By Bill Maher
Helen M. Alvaré is a law professor at George Mason University. She's also president of the Chiaroscuro Institute, a "nonpartisan, nonprofit think tank that addresses issues of human sexuality, marriage and respect for life." I don't know what "nonpartisan" is doing with those other words, but I don't make the rules.
In honor of the 40th anniversary of Roe v. Wade, Professor Alvaré co-authored an editorial laying out all the reasons she thinks abortion is murder and should be illegal (but in a nonpartisan way, of course). My favorite was #7:
"Seventh, it is more than a little likely that legal abortion, alongside contraception, has changed the mating market for women by reducing the cost of sex and eliminating one of the incentives to wed."
Yes, she is saying that like it's a bad thing. The mind reels. How do you write the words "the cost of sex" without giving yourself the creeps? Forget that Alvaré is a woman in the 21st century...she's a law professor. And she seems to believe -- and believe that it's obvious -- that women don't like sex, and they only do it to trade on the "mating market" and get married. And abortion and contraception are screwing that up because they give people too much choice about when to get married and have children. And that's bad. Because men are going to have sex and not suffer for it, like women do, when they suffer through sex. Gross, horrible, repulsive sex. This mindset is not from the 50s -- it's from the 1650s. Here's more:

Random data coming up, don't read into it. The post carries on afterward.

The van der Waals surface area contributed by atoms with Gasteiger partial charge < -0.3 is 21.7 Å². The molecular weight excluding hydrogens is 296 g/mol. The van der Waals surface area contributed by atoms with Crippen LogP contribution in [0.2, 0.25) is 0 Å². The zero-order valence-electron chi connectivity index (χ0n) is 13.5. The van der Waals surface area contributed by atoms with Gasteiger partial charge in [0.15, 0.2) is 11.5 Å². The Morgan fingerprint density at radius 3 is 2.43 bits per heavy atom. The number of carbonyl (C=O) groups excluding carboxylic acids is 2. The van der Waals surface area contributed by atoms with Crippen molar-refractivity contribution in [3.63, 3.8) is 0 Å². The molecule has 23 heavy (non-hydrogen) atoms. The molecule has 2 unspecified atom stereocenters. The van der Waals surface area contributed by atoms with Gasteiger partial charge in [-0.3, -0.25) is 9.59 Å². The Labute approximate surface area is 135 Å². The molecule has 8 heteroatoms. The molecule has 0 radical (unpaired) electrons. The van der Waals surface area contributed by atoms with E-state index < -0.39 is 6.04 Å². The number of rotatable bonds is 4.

"Among millennials, marriage is occurring later in life, if at all, and non-marital birth rates are climbing."
Now we're just on a walking tour of Crazy Town. Let's retrace our steps, in case you missed the turn.
• Abortion is bad because it means men can have sex with women and not marry them.
• This means women aren't getting married.
• And they're having more children out of wedlock.
•Abortion leads to unplanned pregnancies.
It doesn't come within light years of logic. She might as well say abortion is killing the bees.
Again, Helen M. Alvaré is a law professor at George Mason University.
Why not just say: I don't like people having sex and, if they do have sex, the penalty should be marriage, parenthood, or prison.